Running, solitude shared, reverie & repetition


Dear Russell,

Your apology was as gracious as it was unnecessary.  You care about accurate representation more than anyone I know.  I’ve never found you to be deceptive, manipulative, or rude.  You’re human.  We both (we all) make the mistakes that we learned about in the critical thinking course.  The best thing about that course for me was that the professor encouraged me to identify those logical fallacies in myself, not in others.  You’ve modeled that for me and I appreciate it.  Is it a coincidence that he was a president of the New England skeptical society and that you are my first true skeptical friend?  I think not.  It is an inevitable result of having many friends and reading (or listening) to many books over many years.  I assign absolutely no significance to this random event.  [insert wry, semi-sarcastic smile here]

As we discussed this weekend on the trail run, your last three posts have certainly not been ignored.  I’ve read more of the references and background than any of your other missives.  It was a worthwhile investment of hours. I’ve learned.  I’ve learned more about your objections and more about why we could have such similar upbringings, such similar intellectual capacity and yet stand in such different places now.

I usually run alone and will likely continue to do so most of the time.  I need the time to process, and its honestly where I do most of my thinking and praying.  I did enjoy our shared time and the five miles went by quickly, but I repeated the same run last night after the rains.  It was only then, in the trails by myself and with a primal concern for balance that some of your words sank in.  I found your post waiting for me when I returned.  Friends do admit when they are wrong.  Friends also think the best of each others motives – – the base rate in Bayesian terms.  So, as your friend, I can honestly say that although I saw your contextual mistake I never assumed malice.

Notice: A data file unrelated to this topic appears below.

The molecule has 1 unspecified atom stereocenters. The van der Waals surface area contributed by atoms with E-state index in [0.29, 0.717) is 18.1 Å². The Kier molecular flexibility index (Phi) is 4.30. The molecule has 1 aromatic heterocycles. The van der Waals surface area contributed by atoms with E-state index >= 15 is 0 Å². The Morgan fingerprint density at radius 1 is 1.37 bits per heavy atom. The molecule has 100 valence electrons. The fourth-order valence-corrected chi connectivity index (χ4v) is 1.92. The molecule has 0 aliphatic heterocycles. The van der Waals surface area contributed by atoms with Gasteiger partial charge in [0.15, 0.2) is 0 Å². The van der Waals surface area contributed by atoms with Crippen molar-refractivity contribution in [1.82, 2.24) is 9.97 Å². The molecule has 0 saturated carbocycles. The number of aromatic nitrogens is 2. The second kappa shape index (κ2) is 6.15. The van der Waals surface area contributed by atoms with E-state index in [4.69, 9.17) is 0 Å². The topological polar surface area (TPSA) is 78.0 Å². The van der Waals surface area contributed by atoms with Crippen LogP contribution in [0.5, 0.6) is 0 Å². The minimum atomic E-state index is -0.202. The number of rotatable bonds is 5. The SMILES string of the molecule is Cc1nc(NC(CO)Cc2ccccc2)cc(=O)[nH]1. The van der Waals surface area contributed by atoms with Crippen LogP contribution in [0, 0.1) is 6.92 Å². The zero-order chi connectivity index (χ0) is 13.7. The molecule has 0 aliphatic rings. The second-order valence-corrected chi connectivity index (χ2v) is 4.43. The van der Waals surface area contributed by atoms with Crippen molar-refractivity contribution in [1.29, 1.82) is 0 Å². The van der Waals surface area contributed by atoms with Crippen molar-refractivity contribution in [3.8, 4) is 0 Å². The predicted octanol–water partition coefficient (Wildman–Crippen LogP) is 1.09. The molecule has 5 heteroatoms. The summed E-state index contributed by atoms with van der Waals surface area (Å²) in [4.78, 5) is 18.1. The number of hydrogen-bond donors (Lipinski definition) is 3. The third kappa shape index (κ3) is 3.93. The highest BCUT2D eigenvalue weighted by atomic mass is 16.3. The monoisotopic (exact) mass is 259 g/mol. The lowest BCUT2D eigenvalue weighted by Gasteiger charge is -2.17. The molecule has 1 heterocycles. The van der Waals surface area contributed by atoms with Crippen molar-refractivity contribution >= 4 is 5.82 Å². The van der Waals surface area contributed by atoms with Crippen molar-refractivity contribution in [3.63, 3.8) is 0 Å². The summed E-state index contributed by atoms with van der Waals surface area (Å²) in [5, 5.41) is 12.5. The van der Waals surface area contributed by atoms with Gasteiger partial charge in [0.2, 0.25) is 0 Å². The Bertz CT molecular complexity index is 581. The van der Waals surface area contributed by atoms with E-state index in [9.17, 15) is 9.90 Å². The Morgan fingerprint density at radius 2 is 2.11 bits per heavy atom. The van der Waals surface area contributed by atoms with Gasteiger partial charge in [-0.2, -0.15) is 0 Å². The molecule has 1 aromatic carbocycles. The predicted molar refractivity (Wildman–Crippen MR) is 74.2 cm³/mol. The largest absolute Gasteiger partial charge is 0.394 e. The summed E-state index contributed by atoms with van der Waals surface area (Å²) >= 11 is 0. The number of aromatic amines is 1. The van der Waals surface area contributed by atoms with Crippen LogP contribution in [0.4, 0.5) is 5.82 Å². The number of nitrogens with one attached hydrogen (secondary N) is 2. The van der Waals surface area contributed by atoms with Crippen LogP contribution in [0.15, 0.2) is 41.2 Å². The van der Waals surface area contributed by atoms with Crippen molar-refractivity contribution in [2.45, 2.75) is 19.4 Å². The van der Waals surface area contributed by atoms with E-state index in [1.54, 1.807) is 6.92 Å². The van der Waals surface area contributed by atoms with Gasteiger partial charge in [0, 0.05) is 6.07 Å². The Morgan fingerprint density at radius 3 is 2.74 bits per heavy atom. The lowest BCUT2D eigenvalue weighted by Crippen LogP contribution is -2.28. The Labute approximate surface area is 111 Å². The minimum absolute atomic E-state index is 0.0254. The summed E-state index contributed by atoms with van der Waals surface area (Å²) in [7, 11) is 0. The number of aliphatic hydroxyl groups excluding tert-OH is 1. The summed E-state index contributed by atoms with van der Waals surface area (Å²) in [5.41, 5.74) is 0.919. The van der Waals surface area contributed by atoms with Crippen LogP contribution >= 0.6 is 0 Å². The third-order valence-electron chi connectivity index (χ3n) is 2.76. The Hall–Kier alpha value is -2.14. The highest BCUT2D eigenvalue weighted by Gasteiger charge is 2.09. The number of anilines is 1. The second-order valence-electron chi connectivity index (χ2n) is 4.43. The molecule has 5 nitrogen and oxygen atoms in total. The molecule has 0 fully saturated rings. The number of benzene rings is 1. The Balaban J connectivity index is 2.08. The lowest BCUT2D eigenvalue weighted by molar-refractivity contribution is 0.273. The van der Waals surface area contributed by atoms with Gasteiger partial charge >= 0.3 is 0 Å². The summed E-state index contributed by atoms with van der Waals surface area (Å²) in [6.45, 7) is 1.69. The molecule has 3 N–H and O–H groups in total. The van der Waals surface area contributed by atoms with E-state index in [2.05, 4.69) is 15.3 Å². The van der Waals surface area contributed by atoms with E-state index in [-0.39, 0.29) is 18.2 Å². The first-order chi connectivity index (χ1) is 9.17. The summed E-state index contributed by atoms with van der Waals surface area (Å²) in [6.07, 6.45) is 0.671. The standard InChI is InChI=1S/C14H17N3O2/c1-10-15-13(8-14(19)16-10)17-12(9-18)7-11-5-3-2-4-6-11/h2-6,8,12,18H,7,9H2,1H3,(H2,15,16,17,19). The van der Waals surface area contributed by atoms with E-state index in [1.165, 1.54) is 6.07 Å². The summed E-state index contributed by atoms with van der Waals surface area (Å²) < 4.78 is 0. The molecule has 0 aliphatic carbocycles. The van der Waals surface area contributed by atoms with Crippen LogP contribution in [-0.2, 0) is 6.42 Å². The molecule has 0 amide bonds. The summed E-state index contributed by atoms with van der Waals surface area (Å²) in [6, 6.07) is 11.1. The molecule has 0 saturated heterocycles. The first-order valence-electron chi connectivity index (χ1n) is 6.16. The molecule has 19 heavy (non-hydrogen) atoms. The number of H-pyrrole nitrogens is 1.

Where am I reading in the scriptures?  I’m reading Jeremiah.  I started when you struggled with the cursed lineage.  I wanted more context.  I need Jeremiah to understand Israel, both ancient and contemporary.

My next post will address your last – – what of the resonant creation, flood, and deity accounts of ancient societies?  I agree that we can do better than a back and forth and perpetual argument.  We need to positively construct our reasons for caring about this world and pursuing justice – – we’ll always have that in common.

Until our next written words or next shared run,



*Mud Run by Jada Bloom, my own photo, licenced CC, wikicommons


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